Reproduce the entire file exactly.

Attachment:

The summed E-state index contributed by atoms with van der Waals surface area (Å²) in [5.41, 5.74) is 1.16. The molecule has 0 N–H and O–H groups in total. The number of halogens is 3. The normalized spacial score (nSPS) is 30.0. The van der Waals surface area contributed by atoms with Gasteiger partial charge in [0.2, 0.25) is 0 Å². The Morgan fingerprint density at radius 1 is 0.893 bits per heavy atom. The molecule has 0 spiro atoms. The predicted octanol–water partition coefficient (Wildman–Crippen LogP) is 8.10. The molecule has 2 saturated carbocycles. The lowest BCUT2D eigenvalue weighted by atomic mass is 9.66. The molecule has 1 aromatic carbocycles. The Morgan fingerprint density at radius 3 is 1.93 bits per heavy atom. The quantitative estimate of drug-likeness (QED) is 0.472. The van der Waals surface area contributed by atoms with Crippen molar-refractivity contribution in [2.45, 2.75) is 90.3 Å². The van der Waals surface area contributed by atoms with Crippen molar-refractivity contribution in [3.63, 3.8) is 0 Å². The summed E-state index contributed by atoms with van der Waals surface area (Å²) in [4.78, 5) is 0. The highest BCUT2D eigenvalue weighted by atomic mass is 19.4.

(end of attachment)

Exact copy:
The summed E-state index contributed by atoms with van der Waals surface area (Å²) in [5.41, 5.74) is 1.16. The molecule has 0 N–H and O–H groups in total. The number of halogens is 3. The normalized spacial score (nSPS) is 30.0. The van der Waals surface area contributed by atoms with Gasteiger partial charge in [0.2, 0.25) is 0 Å². The Morgan fingerprint density at radius 1 is 0.893 bits per heavy atom. The molecule has 0 spiro atoms. The predicted octanol–water partition coefficient (Wildman–Crippen LogP) is 8.10. The molecule has 2 saturated carbocycles. The lowest BCUT2D eigenvalue weighted by atomic mass is 9.66. The molecule has 1 aromatic carbocycles. The Morgan fingerprint density at radius 3 is 1.93 bits per heavy atom. The quantitative estimate of drug-likeness (QED) is 0.472. The van der Waals surface area contributed by atoms with Crippen molar-refractivity contribution in [2.45, 2.75) is 90.3 Å². The van der Waals surface area contributed by atoms with Crippen molar-refractivity contribution in [3.63, 3.8) is 0 Å². The summed E-state index contributed by atoms with van der Waals surface area (Å²) in [4.78, 5) is 0. The highest BCUT2D eigenvalue weighted by atomic mass is 19.4.